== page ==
We have looked at the way in which policy informs the development of rules, and you have had an opportunity to develop your reasoning skills by applying your understanding of a set of rules to some factual situations. One of the issues which came out of Part B was that sometimes in applying rules the language in which the rules are written makes it difficult to know exactly what is meant. In Part C we will be looking at this problem in a little more detail. In particular, we will be looking a
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2.1 The meaning of formal rules

In this part, we will develop our understanding of rules further. So far we have concentrated on social rules. We looked at what is meant by this, at the way such rules develop, at the conflicts which may arise between groups operating under different social rule systems, and at what happens when such rules are broken. Here, we are going to explore rules which are more formal in nature. By this I mean rules which – instead of being the product of shared understanding and practice – are se
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5 Conclusion

Social work and law are both contested concepts, open to a range of possible meanings, depending on their context and the source of their definition. An understanding of these competing meanings is essential to good professional practice and provides a foundation for examining the relationship between social work and the law which is central to this unit. The relationship between social work and the law is subject to change, as the organisation and delivery of social care services attempts to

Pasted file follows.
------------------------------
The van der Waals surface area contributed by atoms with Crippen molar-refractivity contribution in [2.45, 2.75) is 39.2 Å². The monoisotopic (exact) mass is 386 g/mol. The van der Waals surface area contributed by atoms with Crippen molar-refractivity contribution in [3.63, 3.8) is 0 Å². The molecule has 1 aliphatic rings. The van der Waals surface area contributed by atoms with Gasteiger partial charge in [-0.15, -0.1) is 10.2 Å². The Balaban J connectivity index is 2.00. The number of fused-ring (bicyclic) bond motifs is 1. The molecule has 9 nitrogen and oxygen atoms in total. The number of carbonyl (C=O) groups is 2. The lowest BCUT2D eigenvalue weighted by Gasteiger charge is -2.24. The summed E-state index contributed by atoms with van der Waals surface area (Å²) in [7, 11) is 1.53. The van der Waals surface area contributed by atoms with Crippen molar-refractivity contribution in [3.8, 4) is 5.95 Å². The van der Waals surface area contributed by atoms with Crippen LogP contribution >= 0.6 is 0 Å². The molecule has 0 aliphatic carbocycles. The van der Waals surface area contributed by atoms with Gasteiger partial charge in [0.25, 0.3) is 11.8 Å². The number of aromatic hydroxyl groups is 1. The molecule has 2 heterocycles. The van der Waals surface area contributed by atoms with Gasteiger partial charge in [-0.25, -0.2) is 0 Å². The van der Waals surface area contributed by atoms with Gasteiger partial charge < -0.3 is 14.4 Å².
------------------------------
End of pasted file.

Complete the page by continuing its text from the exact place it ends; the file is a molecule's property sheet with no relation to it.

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Lucky, A Dog and Her Doctors
A golden retriever named Lucky lived up to her name when she conquered a dangerous form of cancer and went on to win the title Master Hunter from the American Kennel Club, thanks to state-of-the-art oncology treatment at Oregon State University's College of Veterinary Medicine.
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Come raggiungere Pavia: describing the route
At the completion of this lesson you will be able to understand the main points of a route description. You will read an email and put the missing streets into the correct places in the text. Then you will read the email again: now the instructions are missing. Then you will practice numbers and left/right. You will use this to indicate where a building is located. Lastly, you will get a brain teaser about three places in the city.
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Stephen Robson, Lee Tucker presentation
The 2011 Employability Conference from the Lewis-Jones suite at Leeds Metropolitan University.
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Remains of a Libyan compound
June 20 - Libyan officials say at least 15 civilians were killed when NATO airstrikes hit a compound owned by a top Gaddafi aide. Deborah Lutterbeck reports.
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The philosophy of flirting
 Dr Caroline Jenkins

Philosophers Dr Carrie Jenkins and Professor Daniel Nolan are partners but when it comes to the philosophy of flirting they’re on either side of the fence.

In this podcast Dr Jenkins sets out to explain her position and why she believes she’s right.

For more information please visit:


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Introduction

Some commentators argue that social justice as an idea and an ideal is interwoven with issues of inequality, poverty and social exclusion. It is a comparatively straightforward task in the era of World Wide Web access (though by no means everywhere or for everyone) to locate sources of information illustrating the extent of poverty and inequality, though much of the latter, particularly in relation to the ownership and distribution of wealth, or undocumented labour or unpaid care, remains con
Author(s): The Open University